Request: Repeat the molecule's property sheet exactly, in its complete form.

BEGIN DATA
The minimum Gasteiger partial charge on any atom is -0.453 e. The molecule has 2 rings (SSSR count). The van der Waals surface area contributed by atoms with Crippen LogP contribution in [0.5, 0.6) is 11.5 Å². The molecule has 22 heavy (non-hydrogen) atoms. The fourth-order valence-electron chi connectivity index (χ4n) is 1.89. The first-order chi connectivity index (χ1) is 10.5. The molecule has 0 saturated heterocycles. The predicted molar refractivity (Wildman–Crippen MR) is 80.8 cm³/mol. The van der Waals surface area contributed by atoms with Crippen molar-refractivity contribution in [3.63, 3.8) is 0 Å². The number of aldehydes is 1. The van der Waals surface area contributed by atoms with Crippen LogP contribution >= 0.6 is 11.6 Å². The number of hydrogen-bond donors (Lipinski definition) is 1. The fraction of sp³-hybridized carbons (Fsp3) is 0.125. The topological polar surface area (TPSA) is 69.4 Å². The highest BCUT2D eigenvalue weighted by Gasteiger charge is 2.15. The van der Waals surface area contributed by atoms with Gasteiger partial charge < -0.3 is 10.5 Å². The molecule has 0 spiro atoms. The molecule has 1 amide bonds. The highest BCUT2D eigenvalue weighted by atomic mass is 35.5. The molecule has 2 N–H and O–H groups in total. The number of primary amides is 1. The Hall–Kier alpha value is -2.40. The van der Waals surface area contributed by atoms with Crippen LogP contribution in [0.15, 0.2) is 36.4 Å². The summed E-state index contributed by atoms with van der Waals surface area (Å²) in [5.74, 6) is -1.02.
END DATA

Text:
The minimum Gasteiger partial charge on any atom is -0.453 e. The molecule has 2 rings (SSSR count). The van der Waals surface area contributed by atoms with Crippen LogP contribution in [0.5, 0.6) is 11.5 Å². The molecule has 22 heavy (non-hydrogen) atoms. The fourth-order valence-electron chi connectivity index (χ4n) is 1.89. The first-order chi connectivity index (χ1) is 10.5. The molecule has 0 saturated heterocycles. The predicted molar refractivity (Wildman–Crippen MR) is 80.8 cm³/mol. The van der Waals surface area contributed by atoms with Crippen molar-refractivity contribution in [3.63, 3.8) is 0 Å². The number of aldehydes is 1. The van der Waals surface area contributed by atoms with Crippen LogP contribution >= 0.6 is 11.6 Å². The number of hydrogen-bond donors (Lipinski definition) is 1. The fraction of sp³-hybridized carbons (Fsp3) is 0.125. The topological polar surface area (TPSA) is 69.4 Å². The highest BCUT2D eigenvalue weighted by Gasteiger charge is 2.15. The van der Waals surface area contributed by atoms with Gasteiger partial charge < -0.3 is 10.5 Å². The molecule has 0 spiro atoms. The molecule has 1 amide bonds. The highest BCUT2D eigenvalue weighted by atomic mass is 35.5. The molecule has 2 N–H and O–H groups in total. The number of primary amides is 1. The Hall–Kier alpha value is -2.40. The van der Waals surface area contributed by atoms with Crippen LogP contribution in [0.15, 0.2) is 36.4 Å². The summed E-state index contributed by atoms with van der Waals surface area (Å²) in [5.74, 6) is -1.02.